This is the second of a two-part story based on an interview conducted with Bubba Pollard prior to the All-American 400 at Nashville Fairgrounds Speedway in November.
Please consider reading part 1 “Bubba Pollard voices views on the state of short track racing“
Bubba Pollard is probably the most recognizable name in the field of pavement short track racing. The Senoia, GA driver has earned that recognition by chalking up scores of wins all across the country, and the continent for that matter. Yet, one glaring omission remains on the 33-year-old’s resumé due to the fact that he has never won the biggest event in all of Super Late Model racing.
In twelve previous attempts, the driver who has won the All-American 400, the Oxford 250, the Slinger Nationals, and the Canadian Short Track Nationals has never pulled into victory lane at the end of the prestigious Snowball Derby. Pollard has experienced some degree of success with three top-5 finishes at Five Flags Speedway’s premier show. However, disappointment has been a more frequent feeling when leaving the Pensacola, FL track as the famed No. 26 car has finished outside the top-20 a total of six times.
Pollard’s last two finishes in the Snowball Derby have been a 26th and a 25th respectively in 2018 and 2019. This year’s Derby will take the green flag on December 6th.
Make no mistake, this is a driver who knows the significance of winning the sport’s biggest events.
“There’s no better feeling than to win these crown jewel events, especially nowadays because there’s so many factors that can go into it,” Pollard said in an interview with InsideCircleTrack.com. “I mean it was hard back then, it’s always been hard, and there’s so many great race car drivers each and every year trying to win these crown jewels. We need to win some of these bigger events, we’ve won some of them in the past but I want to win them on a consistent basis. That’s my goal since I can’t move on to the next level, l want to win as many of these as I can.”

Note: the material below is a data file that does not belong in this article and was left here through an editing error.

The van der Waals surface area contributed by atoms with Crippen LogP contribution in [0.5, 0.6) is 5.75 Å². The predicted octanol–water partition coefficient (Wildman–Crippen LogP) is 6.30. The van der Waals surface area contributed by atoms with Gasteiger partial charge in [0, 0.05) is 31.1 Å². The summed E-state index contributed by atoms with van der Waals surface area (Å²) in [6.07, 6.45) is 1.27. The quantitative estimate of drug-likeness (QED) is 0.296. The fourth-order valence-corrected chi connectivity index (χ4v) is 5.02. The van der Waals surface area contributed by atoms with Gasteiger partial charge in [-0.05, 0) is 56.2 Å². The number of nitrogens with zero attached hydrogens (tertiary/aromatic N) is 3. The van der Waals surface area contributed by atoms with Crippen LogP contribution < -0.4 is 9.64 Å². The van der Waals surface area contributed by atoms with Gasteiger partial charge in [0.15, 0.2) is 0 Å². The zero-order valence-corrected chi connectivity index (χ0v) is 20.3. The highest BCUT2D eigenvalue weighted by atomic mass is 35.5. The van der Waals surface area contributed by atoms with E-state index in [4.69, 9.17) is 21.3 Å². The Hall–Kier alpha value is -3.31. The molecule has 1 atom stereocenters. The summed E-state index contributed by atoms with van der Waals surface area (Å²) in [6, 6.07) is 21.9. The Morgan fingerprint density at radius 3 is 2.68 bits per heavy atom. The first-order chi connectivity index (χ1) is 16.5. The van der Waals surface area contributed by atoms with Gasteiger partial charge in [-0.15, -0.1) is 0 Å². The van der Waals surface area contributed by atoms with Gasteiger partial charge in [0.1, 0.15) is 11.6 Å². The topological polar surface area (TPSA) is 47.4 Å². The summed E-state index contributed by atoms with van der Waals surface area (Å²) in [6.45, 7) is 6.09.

Please also consider reading “Snowball Derby’s Back-to-Front Challenge will lead to big decision for one driver“
In terms of pavement Late Model racing, Pollard is as well known as names such as Bloomquist, Moyer, Owens, and Sheppard in the Dirt Late Model world. But Pollard is focused on winning races rather than on building his legacy.
“I treat every race the same,” Pollard pointed out. “I just go out and try to do the best that I can. You talk about the Moyers and the Bloomquists, they’re what made that sport what it is. Those are legends and guys you look up to. I’ve won some races and we’ve had some up and down years. I’ve been lucky to surround myself with great people and put myself in the right situations to win races. I don’t think about those things. I just go out and try to win races.”
With only a limited number of opportunities each year to win the sport’s most coveted trophies, the pressure at each of those races is intense. And that pressure is greatest of all during the week of the Snowball Derby.
“I feel like we put a lot of pressure on ourselves to win those races and it is tough,” Pollard admitted. “It’s killing me not to win it, but if it’s meant to be, it’s meant to be. If it’s not meant to be, that’s fine too. We’re just going to keep doing what we’re doing and have fun but I don’t want to give up until we win it.”
Winning the Snowball Derby would be a career defining moment for any pavement short track driver, even for someone as already well known as Bubba Pollard.
“It is, it’s big. I feel like that at the end of the day, I look at it like winning championships. It doesn’t matter how many championships you win as long as you win races. I think the Snowball Derby and the crown jewel events, it doesn’t matter how many other races you’ve won throughout the year, if you haven’t won the Snowball Derby and these other crown jewels, it hurts.”
The Snowball Derby will be aired live by Speed51.com
Richard Allen is a member of the National Motorsports Press Association
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